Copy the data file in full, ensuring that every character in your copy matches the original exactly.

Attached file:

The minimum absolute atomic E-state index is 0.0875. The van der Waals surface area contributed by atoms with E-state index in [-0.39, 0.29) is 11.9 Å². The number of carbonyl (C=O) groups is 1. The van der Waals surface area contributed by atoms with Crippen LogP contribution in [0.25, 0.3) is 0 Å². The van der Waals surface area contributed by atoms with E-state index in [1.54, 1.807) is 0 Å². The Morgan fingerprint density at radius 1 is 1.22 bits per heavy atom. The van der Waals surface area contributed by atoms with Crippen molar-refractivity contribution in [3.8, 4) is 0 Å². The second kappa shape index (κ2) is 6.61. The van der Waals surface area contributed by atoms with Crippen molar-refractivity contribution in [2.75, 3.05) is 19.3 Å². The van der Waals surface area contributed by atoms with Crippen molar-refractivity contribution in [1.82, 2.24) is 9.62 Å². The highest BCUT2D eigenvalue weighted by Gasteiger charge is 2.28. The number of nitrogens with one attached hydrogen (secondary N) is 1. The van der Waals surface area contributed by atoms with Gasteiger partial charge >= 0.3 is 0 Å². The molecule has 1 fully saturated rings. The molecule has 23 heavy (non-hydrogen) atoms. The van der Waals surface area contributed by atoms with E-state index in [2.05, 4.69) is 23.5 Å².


The minimum absolute atomic E-state index is 0.0875. The van der Waals surface area contributed by atoms with E-state index in [-0.39, 0.29) is 11.9 Å². The number of carbonyl (C=O) groups is 1. The van der Waals surface area contributed by atoms with Crippen LogP contribution in [0.25, 0.3) is 0 Å². The van der Waals surface area contributed by atoms with E-state index in [1.54, 1.807) is 0 Å². The Morgan fingerprint density at radius 1 is 1.22 bits per heavy atom. The van der Waals surface area contributed by atoms with Crippen molar-refractivity contribution in [3.8, 4) is 0 Å². The second kappa shape index (κ2) is 6.61. The van der Waals surface area contributed by atoms with Crippen molar-refractivity contribution in [2.75, 3.05) is 19.3 Å². The van der Waals surface area contributed by atoms with Crippen molar-refractivity contribution in [1.82, 2.24) is 9.62 Å². The highest BCUT2D eigenvalue weighted by Gasteiger charge is 2.28. The number of nitrogens with one attached hydrogen (secondary N) is 1. The van der Waals surface area contributed by atoms with Gasteiger partial charge >= 0.3 is 0 Å². The molecule has 1 fully saturated rings. The molecule has 23 heavy (non-hydrogen) atoms. The van der Waals surface area contributed by atoms with E-state index in [2.05, 4.69) is 23.5 Å².